Émile Zola is principally remembered as a novelist and also as the flamboyant journalist who took up the defense of Captain Alfred Dreyfus during the celebrated trial of the young Jewish officer which transfixed French society at the end of the nineteenth century. In addition to novels and journalistic essays, he is the author of numerous plays, essays, literary and artistic criticism, and an early youthful attempt at poetry.
Émile Zola will always be associated with the school of naturalism in France. He became the most widely read author at the beginning of the twentieth century, in part because of the sensationalism of his subjects, in part because of his early training as a public relations clerk. Because of his immense success, his aesthetic ideas were widely circulated, and a group of disciples was formed at Zola’s country home outside Paris at Médan. Inspired by the medical advances made possible by scrupulous observation combined with precise analytical techniques, Zola proposed literature as a means of experimenting on humans. He specifically was interested in determining what happens when their environment is changed or their heredity tampered with; what would be the result of humans’ gradual addiction to certain chemical compounds? When the literary subject matter was the lower class, envisioned is the unhealthy and the immoral side by side. One of his best known novels, L’Assommoir (1877; English translation, 1879), attempts to examine the effects of alcohol on the working class. Other works examine prostitution, political power, industrial power (the locomotive), and capitalism.
Émile Zola is known principally as a novelist and as the formulator of the literary movement known as naturalism, which proposed to examine the human species by observing scientifically, through the medium of a literary work, the effects of heredity and environment. Zola’s first major novel was Thérèse Raquin (1867; English translation, 1881), followed by the twenty-novel cycle of Les Rougon-Macquart (1871-1893; The Rougon-Macquart Novels, 1885-1907), including such well-known novels as Germinal (1885; English translation, 1885), L’Assommoir (1876; English translation, 1879); and Nana (1880; English translation, 1880). Near the end of his life, he wrote two shorter series of novels, Les Trois Villes (1894-1898; The Three Cities, 1894-1898); and Les Quatre Evangiles (1899-1903; English translation, 1900-1903), which are both more visionary and idealistic than the realistic, earthy Rougon-Macquart novels. Less well known are his short stories, several of which were dramatized during Zola’s lifetime. As a journalist and art critic, Zola was an early supporter of the Impressionist painters, but he dealt harshly with the popular playwrights of his day. In addition to his literary and critical works, Zola is remembered for his defense of Alfred Dreyfus in the famous newspaper article, “J’accuse” (“I Accuse”). Had Zola not so forcefully put his suspicions before the public, the case of the wrongfully convicted Dreyfus might never have been reopened nor the innocent man acquitted.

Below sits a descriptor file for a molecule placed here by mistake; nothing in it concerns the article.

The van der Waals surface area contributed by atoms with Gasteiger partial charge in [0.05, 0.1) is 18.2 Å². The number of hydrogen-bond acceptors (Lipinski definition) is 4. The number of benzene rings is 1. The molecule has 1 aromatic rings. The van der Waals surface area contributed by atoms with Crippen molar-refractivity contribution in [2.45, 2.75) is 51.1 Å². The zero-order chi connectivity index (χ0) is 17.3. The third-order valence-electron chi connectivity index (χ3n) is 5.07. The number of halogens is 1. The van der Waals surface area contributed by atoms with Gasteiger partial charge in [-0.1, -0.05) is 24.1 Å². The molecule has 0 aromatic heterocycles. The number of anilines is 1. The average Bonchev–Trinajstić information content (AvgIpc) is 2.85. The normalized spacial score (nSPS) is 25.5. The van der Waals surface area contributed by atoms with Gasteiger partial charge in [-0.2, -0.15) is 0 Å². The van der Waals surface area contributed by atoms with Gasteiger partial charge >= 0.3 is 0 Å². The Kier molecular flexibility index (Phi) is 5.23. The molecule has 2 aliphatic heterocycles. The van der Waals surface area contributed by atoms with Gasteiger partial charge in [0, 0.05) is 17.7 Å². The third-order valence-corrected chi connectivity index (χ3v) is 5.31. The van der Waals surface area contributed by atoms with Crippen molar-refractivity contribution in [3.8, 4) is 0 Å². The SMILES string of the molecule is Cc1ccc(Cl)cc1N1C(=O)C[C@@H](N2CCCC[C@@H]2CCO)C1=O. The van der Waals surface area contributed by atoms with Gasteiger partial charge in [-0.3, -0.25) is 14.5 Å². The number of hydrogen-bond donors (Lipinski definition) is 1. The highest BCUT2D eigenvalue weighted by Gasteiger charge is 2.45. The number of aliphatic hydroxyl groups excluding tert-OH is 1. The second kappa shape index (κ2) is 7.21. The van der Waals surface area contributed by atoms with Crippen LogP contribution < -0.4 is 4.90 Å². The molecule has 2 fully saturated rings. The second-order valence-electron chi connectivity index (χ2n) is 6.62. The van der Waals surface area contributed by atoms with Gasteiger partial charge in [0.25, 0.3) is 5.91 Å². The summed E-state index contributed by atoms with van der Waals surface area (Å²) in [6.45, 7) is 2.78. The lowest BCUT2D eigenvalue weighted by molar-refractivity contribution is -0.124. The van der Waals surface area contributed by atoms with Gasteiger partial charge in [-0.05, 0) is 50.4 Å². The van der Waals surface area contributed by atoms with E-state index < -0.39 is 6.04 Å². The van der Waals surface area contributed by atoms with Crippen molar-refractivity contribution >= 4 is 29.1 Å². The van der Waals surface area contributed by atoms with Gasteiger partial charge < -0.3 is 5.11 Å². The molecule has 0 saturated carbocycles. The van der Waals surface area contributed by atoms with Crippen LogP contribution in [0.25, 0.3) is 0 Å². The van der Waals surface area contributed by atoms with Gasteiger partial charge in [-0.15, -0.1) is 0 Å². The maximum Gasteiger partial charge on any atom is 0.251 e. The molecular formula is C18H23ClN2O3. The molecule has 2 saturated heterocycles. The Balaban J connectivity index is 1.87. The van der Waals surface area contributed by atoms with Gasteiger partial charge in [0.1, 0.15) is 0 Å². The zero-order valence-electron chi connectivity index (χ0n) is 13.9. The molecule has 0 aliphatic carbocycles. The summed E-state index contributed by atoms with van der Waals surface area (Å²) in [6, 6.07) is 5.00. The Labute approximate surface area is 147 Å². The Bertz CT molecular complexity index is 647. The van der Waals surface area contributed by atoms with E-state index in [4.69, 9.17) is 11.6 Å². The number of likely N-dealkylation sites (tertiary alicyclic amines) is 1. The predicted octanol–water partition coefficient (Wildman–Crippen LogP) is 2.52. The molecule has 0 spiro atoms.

Émile Zola was never as skillful a dramatist as he was a novelist. In fact, none of his plays can be said to have achieved lasting success, although many of his novels and short stories have been successfully adapted for stage and film. His achievement in drama lies in the changes he was able to bring to the theater at a time when the stage was dominated by the pièces à thèse ( problem plays) of Alexandre Dumas, fils, Victorien Sardou, andÉmile Augier. The well-made play of the time was most often a neatly constructed illustration of a moral homily. Although these plays had once seemed modern and...
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